¶ 1 Leave a comment on paragraph 1 0 In November of 1978 Women Against Violence and Pornography in the Media (WAVPM) sponsored a conference Feminist Perspectives on Pornography in San Francisco. Many of the Los Angeles members of Women Against Violence Against Women (WAVAW) and art activists associated with the Woman’s Building participated . The conference sought to combine
¶ 2 Leave a comment on paragraph 2 0 creative, political and artistic elements, and so drew upon the talents and energies of pets, visual artists, and performing artists, as well as feminist organizers. The integration of “art” and “politics,” usually kept distinct and separate in male-defined and male-controlled society, was an important dynamic 
¶ 3 Leave a comment on paragraph 3 0 Without using the phrase “women’s culture,” the reference to “male-defined and male-controlled society” and the remarks about the separation of art and politics reflects the art-activist discourse of women’s culture.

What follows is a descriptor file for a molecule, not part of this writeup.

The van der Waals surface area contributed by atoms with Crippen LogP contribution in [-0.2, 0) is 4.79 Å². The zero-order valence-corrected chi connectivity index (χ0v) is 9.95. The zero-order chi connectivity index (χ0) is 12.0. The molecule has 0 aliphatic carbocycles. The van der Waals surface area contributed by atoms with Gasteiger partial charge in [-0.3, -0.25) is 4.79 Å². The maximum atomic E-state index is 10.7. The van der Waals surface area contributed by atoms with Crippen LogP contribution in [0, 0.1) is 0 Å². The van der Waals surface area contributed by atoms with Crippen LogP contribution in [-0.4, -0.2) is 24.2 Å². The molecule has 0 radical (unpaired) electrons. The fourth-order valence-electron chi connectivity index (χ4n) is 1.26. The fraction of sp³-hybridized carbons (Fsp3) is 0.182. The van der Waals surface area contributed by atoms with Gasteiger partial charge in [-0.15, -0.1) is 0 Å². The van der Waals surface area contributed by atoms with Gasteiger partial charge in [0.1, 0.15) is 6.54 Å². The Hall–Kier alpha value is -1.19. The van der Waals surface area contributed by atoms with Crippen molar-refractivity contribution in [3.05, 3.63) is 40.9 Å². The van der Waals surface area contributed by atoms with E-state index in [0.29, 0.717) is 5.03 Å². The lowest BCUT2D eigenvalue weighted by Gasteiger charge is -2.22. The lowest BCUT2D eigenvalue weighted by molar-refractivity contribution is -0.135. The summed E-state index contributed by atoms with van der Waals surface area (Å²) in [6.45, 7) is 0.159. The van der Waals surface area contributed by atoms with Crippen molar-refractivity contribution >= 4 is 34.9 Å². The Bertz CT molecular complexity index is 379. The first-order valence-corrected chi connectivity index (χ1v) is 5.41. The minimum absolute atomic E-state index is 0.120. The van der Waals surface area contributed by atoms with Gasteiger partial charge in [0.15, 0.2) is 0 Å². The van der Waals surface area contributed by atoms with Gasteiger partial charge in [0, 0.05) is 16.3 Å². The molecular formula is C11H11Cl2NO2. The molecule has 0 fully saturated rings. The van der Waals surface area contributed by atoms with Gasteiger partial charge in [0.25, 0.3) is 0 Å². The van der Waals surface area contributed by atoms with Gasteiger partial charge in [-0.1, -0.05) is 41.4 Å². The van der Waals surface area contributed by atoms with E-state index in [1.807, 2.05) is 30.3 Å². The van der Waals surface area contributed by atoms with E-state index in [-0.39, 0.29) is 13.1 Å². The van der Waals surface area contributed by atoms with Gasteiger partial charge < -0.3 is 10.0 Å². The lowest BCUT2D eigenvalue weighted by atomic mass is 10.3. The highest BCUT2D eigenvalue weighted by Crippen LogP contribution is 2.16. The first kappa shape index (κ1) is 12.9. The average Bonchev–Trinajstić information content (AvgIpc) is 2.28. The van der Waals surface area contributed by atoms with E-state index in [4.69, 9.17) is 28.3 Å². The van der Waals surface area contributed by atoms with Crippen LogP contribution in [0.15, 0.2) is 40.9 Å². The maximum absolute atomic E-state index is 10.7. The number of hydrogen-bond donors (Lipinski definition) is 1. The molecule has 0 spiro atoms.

¶ 4 Leave a comment on paragraph 4 0 A series of panels sought to highlight art activists strategies and share them with non-art world activists. The first panel, Pornography and Art, offered “an interdisciplinary approach to feminist perspective on art, pornography and female eroticism,” and was followed by a workshop “to begin a dialogue between artists with an interest in violence against women and feminist activists who are organizing around the issue. Such a dialogue should help us to integrate the work of feminist artists with that of political activists.” In addition, Labowitz and Lacy shared their feminist media strategy that included information on producing “alternative feminist media (video, film, performance/media events).